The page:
hear uttered by this animal; not the animated yelp of recognition : no-hunger had changed its nature, as it had changed mine it was the howl of a famished fiend, the scream of a beast of prey. This also disappeared, and night was again upon the ocean.
The morning came: I cared not for it. The sun was melting my island under me, and must soon mingle it with the waters : I cared not for that. Days passed ; I forgot to count them. : I was resigned to my fate ; the pangs of hunger were now unfelt. I was happy, for I knew I was dying : but death came slowly, my constitution resisted him. I lay in a horrid stupor.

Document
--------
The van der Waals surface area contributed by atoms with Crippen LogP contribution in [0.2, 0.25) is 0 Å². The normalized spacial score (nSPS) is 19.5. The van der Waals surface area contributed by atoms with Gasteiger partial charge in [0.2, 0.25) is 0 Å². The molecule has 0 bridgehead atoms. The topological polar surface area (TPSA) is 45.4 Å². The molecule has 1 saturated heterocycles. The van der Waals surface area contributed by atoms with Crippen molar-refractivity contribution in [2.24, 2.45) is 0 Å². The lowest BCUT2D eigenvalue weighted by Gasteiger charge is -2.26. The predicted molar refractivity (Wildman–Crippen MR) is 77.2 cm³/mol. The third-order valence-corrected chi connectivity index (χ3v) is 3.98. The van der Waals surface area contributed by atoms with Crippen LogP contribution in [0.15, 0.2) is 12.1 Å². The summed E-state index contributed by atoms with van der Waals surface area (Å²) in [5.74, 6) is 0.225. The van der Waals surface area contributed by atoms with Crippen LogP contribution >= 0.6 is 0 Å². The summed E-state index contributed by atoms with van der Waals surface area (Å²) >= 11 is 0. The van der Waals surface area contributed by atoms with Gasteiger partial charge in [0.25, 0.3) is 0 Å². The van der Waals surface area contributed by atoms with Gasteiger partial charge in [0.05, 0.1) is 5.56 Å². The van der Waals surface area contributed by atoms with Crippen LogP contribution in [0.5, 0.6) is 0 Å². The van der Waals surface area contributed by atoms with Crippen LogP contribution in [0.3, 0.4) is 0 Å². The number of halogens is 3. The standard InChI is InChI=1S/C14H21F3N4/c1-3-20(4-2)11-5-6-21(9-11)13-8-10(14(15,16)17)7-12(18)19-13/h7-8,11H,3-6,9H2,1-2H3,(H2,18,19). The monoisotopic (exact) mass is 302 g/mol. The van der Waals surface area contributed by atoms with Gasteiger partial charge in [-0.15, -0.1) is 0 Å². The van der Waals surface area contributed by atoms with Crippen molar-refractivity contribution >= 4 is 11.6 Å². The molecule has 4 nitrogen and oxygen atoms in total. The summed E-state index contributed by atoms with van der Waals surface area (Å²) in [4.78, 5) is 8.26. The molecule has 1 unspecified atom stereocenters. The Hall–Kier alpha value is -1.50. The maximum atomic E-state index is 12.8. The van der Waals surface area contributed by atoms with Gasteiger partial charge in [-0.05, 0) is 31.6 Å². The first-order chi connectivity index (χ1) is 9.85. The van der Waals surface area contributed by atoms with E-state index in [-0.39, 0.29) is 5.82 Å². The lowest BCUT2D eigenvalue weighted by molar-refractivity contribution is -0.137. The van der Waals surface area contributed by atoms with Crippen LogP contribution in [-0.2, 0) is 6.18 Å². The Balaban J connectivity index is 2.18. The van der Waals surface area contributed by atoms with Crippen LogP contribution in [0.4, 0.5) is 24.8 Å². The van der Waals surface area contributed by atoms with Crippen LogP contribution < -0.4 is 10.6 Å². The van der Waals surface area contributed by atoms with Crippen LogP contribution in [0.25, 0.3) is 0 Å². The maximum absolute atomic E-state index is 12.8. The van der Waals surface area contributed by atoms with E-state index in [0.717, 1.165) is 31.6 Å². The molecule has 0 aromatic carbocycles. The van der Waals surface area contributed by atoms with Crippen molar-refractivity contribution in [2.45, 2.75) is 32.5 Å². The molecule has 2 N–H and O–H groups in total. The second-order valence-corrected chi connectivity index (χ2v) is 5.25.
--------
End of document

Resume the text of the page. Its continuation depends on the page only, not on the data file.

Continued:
From this state I was roused by a human voice-yes, many voices shouting and calling aloud. I crawled from my cave-I rose feebly to my feet. A ship with her sails backed, lay a few furlongs to windward of me. They had descried my handkerchief, which I had hung upon a branch of the pine, and stuck in one of the most elevated parts of the island.
They saw me, and shouted cheeringly and triumphantly. They put out a boat, which approached the ice : but its sharp and upright sides rendered it impossible for them to land on it. I succeeded in crawling to a part of the berg, where it inclined shelvingly to the water, and as a last effort, slid myself down into the sea.
I was taken up, and found myself fostered among the rude hut kind-hearted tars of my own country.